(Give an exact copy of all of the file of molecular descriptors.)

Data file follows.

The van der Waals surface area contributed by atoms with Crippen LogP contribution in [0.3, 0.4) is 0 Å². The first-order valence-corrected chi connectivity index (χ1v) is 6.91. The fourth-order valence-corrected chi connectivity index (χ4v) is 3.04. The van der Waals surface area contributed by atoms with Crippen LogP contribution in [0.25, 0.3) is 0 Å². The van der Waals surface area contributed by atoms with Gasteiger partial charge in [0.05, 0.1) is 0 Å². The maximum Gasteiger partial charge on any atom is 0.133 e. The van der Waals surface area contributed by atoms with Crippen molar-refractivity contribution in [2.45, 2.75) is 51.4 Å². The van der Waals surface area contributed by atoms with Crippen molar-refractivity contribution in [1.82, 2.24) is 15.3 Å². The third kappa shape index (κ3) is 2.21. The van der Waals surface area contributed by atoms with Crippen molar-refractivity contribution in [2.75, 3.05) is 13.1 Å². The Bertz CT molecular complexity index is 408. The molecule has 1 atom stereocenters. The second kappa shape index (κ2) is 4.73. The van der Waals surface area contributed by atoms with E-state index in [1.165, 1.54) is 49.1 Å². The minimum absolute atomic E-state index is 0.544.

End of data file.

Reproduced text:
The van der Waals surface area contributed by atoms with Crippen LogP contribution in [0.3, 0.4) is 0 Å². The first-order valence-corrected chi connectivity index (χ1v) is 6.91. The fourth-order valence-corrected chi connectivity index (χ4v) is 3.04. The van der Waals surface area contributed by atoms with Crippen LogP contribution in [0.25, 0.3) is 0 Å². The van der Waals surface area contributed by atoms with Gasteiger partial charge in [0.05, 0.1) is 0 Å². The maximum Gasteiger partial charge on any atom is 0.133 e. The van der Waals surface area contributed by atoms with Crippen molar-refractivity contribution in [2.45, 2.75) is 51.4 Å². The van der Waals surface area contributed by atoms with Crippen molar-refractivity contribution in [1.82, 2.24) is 15.3 Å². The third kappa shape index (κ3) is 2.21. The van der Waals surface area contributed by atoms with Crippen molar-refractivity contribution in [2.75, 3.05) is 13.1 Å². The Bertz CT molecular complexity index is 408. The molecule has 1 atom stereocenters. The second kappa shape index (κ2) is 4.73. The van der Waals surface area contributed by atoms with E-state index in [1.165, 1.54) is 49.1 Å². The minimum absolute atomic E-state index is 0.544.